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Nissan brings fuel cells to the masses

Posted by: Ian Rowley on June 2, 2006

Nissan CEO Carlos Ghosn might not be a big fan of hybrids, but Nissan is doing its bit for fuel cells vehicles. This week, the company announced that, starting this month, it’s offering customers in Japan the chance to test drive fuel cell-powered versions of its X-Trail SUV on weekends. The offer will be open to those who can make the trip to Nissan HQ in Tokyo’s Ginza district. Once there, testers will get to drive the FCV SUV around the neighborhood for 30 minutes. Those not here in Japan, though, will have to wait a little longer to get behind the wheel of these special X-Trails. Nissan hasn’t yet announced plans to offer similar tests to the public elsewhere. I’ll put my name on the waiting list.

Reader Comments

Sarah McBride

June 5, 2006 3:09 AM

That should be an experience. Do tell us about it after your turn.

cranky investor and consumer

June 5, 2006 3:59 AM

Fuel cell technology might seem interesting but will never matter in the short or intermediate term.

There is no infrastructure for fuel
cells. What is needed is better work
on basic engineering in the engine
and transmission to raise regular fuel

stewart taylor

March 1, 2007 6:39 PM

I've been following the progress of fuel cell power for the automotive marker since Ballard Power hit the scene.
There have been multimillions spent trying to get fuel cells to be a viable alternative to the internal combustion engine, and the manufacturers, and the media always spout that the only emission from these vehicles is water vapour.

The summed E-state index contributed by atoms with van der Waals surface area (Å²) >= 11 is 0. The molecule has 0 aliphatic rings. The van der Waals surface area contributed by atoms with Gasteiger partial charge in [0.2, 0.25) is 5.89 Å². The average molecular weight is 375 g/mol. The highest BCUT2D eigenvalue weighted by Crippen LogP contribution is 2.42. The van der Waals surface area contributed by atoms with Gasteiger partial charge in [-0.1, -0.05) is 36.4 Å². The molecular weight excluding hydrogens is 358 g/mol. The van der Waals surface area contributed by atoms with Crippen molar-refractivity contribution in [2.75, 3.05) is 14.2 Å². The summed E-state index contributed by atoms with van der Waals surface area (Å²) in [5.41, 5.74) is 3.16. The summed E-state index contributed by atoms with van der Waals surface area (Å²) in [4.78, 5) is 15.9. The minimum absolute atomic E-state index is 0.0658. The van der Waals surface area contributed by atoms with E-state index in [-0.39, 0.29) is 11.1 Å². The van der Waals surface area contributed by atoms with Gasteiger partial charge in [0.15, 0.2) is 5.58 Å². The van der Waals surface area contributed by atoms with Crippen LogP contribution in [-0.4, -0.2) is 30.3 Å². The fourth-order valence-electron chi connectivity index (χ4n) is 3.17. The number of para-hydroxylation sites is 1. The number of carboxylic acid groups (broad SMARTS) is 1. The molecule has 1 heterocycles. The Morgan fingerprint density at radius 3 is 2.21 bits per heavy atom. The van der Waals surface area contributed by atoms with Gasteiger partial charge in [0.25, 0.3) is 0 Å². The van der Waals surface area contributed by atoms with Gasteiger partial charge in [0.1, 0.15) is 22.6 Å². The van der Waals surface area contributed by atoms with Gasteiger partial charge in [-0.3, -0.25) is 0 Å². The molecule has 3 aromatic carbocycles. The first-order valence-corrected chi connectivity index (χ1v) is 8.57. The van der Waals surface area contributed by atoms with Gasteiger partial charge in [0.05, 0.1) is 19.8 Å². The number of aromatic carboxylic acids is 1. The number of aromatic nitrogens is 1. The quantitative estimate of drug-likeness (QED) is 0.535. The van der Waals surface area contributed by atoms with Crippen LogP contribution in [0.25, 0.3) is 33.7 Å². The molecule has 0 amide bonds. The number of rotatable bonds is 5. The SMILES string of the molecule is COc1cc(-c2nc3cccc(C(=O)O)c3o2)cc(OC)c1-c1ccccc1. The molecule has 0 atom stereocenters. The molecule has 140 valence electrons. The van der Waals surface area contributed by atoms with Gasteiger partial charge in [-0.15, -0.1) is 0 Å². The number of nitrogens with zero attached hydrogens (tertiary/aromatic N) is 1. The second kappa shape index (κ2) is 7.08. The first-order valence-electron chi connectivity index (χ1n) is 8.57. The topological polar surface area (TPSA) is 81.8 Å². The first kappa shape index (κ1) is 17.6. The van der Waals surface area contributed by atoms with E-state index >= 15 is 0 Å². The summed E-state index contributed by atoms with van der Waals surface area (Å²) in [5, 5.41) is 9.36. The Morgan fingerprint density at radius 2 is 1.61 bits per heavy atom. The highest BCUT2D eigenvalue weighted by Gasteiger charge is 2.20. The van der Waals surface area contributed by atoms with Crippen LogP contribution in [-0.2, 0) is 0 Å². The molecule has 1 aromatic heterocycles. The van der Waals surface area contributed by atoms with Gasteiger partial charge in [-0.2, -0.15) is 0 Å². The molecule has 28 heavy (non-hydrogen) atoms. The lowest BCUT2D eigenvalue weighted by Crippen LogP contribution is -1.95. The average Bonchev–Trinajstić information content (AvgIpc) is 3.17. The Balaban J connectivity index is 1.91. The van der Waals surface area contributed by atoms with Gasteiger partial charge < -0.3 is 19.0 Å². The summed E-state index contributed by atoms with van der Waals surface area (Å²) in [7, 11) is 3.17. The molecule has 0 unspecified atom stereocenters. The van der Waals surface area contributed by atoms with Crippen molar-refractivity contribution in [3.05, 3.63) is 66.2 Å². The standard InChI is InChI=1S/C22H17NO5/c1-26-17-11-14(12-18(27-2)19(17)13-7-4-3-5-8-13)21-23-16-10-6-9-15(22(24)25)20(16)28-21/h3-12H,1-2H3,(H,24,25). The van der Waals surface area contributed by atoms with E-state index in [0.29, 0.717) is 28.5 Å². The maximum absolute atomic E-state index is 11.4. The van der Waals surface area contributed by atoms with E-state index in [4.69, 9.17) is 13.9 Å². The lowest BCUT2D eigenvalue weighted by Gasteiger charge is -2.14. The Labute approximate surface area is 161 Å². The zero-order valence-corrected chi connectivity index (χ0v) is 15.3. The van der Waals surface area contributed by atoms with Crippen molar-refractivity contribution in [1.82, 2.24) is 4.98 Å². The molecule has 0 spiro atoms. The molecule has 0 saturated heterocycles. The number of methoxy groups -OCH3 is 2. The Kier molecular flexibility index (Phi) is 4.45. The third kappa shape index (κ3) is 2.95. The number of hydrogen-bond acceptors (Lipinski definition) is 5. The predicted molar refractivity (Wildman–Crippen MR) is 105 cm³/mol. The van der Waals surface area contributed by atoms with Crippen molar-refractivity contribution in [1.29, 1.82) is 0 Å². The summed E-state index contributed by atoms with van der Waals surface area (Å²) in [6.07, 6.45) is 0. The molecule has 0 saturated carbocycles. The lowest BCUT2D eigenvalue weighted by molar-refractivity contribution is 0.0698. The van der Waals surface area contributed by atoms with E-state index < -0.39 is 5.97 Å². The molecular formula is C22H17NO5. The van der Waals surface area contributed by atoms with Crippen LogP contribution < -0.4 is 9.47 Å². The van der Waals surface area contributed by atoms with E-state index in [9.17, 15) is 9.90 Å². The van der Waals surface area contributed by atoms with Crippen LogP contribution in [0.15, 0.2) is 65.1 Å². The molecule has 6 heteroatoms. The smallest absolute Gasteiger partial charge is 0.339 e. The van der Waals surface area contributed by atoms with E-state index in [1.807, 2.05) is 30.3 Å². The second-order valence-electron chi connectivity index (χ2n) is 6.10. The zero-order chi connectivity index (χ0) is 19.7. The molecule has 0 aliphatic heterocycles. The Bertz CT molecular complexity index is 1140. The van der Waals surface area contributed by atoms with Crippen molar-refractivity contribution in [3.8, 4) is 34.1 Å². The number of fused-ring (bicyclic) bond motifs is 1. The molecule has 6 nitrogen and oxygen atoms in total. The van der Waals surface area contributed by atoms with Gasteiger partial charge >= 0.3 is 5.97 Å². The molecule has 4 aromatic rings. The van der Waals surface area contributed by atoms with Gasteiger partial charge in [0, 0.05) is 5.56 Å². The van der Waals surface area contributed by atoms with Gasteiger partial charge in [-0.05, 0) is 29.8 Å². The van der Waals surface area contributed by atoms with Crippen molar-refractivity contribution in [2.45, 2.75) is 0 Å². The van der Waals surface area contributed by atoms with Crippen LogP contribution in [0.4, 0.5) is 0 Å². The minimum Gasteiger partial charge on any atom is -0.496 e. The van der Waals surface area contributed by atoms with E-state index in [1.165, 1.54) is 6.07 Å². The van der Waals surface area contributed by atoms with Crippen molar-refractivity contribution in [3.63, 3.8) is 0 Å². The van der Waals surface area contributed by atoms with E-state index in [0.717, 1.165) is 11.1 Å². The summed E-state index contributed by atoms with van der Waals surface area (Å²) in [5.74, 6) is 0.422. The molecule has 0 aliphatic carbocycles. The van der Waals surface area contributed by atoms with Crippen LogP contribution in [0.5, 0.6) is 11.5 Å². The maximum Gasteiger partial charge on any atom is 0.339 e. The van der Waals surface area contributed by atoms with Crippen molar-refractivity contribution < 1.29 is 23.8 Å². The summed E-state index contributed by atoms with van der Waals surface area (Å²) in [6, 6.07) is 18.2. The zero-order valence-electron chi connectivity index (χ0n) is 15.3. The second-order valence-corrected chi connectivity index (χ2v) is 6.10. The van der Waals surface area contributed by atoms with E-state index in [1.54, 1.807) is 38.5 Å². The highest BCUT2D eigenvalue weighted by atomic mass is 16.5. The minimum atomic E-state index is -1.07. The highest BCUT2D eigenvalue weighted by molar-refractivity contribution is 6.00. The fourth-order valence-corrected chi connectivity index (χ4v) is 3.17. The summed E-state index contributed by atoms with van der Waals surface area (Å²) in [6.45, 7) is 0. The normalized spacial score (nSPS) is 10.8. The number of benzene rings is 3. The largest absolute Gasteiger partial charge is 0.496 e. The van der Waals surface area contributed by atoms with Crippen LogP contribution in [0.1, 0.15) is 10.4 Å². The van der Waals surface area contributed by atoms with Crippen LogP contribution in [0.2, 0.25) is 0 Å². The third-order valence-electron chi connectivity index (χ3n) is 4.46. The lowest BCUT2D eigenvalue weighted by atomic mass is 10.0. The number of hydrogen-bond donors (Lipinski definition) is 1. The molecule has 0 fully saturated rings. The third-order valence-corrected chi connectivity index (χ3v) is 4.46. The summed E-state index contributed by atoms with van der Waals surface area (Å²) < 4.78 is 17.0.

Picture this scenario. January,2015,on the I-43 between GreenBay and Chicago. The temperature is 10 degrees, and bumper to bumper traffic has accumulated due to an accident. Hundreds of fuel cell powered vehicles are slowly moving spewing water onto the roads turning them into ice rinks,creating more and more accidents.
By some miracle you survive the carnage and as you approach the city of Chicago you only see a cloud of ice fog that has enveloped the city blocking the sun and reminding you of the proverbial foggy day in London town.
This is my vision of fuel cell power in cold climates.
I have asked this question of many engineers and so called auto experts but no one will answer.

Are fuel cells only for warm climates?

And if only for warm climates what about the excess water run-off that will promote growth on the sides of roads in more temperate climes?

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